It could be the most unlikely indicator of a post-pandemic economic recovery in Japan. Two Yubari melons, premium Japanese melons, sold for 2.7 million yen (20,370 euros) in the first auction of the season. This is 22 times more than the price of last year, weighed down by the coronavirus.
However, this price is derisory compared to other records recorded for this highly prized product. “The recovery in prices this year can be seen as the desire of buyers to encourage people by making higher bids,” said a wholesale market official.
Five million yen in 2019
The buyer of these melons is a local baby food manufacturer. “Although there is still a lot of negative news, I hope it can help people smile and overcome the pandemic,” the president of this company told the national television station NHK.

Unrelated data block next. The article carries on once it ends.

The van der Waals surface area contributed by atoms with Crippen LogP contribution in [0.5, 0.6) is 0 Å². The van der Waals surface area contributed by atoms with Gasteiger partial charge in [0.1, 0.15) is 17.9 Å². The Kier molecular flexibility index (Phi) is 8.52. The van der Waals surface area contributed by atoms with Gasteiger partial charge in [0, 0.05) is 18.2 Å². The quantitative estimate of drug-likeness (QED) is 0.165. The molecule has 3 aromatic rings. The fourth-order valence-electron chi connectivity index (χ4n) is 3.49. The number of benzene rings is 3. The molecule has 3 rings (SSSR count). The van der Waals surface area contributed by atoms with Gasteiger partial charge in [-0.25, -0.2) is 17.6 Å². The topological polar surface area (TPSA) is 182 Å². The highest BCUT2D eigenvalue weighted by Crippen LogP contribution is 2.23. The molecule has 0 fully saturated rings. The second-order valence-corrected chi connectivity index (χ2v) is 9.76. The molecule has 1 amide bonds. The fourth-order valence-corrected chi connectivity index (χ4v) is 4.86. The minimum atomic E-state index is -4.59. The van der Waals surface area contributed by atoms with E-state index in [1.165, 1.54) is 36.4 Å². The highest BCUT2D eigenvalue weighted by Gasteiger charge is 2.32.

Seasonal fruit offerings in Japan regularly attract buyers seeking prestige and free publicity. In 2019, two Yubari melons – which come from the northern Japanese island of Hokkaido – had reached the record price of five million yen (37,500 euros). But the sum fell to just 120,000 yen (about 900 euros) last year, with producers accusing the virus of pushing away wealthy buyers willing to raise the stakes.